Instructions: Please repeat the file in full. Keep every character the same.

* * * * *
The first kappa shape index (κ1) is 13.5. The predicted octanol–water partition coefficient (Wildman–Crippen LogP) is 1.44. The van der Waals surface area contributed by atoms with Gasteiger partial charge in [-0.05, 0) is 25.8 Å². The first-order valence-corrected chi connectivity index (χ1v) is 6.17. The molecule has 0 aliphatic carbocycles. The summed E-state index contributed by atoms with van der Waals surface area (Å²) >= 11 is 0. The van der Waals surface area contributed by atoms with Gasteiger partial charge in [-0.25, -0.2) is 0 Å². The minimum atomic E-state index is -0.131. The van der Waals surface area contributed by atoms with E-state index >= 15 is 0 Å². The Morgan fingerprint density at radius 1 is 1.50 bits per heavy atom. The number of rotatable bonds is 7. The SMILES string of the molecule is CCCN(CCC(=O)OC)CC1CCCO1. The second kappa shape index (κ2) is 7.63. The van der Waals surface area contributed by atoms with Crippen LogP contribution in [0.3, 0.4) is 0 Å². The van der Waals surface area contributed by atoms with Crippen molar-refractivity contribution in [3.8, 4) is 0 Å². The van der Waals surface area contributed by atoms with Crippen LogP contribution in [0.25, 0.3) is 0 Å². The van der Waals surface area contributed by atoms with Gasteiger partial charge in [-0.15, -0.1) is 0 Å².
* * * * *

The first kappa shape index (κ1) is 13.5. The predicted octanol–water partition coefficient (Wildman–Crippen LogP) is 1.44. The van der Waals surface area contributed by atoms with Gasteiger partial charge in [-0.05, 0) is 25.8 Å². The first-order valence-corrected chi connectivity index (χ1v) is 6.17. The molecule has 0 aliphatic carbocycles. The summed E-state index contributed by atoms with van der Waals surface area (Å²) >= 11 is 0. The van der Waals surface area contributed by atoms with Gasteiger partial charge in [-0.25, -0.2) is 0 Å². The minimum atomic E-state index is -0.131. The van der Waals surface area contributed by atoms with E-state index >= 15 is 0 Å². The Morgan fingerprint density at radius 1 is 1.50 bits per heavy atom. The number of rotatable bonds is 7. The SMILES string of the molecule is CCCN(CCC(=O)OC)CC1CCCO1. The second kappa shape index (κ2) is 7.63. The van der Waals surface area contributed by atoms with Crippen LogP contribution in [0.3, 0.4) is 0 Å². The van der Waals surface area contributed by atoms with Crippen molar-refractivity contribution in [3.8, 4) is 0 Å². The van der Waals surface area contributed by atoms with Crippen LogP contribution in [0.25, 0.3) is 0 Å². The van der Waals surface area contributed by atoms with Gasteiger partial charge in [-0.15, -0.1) is 0 Å².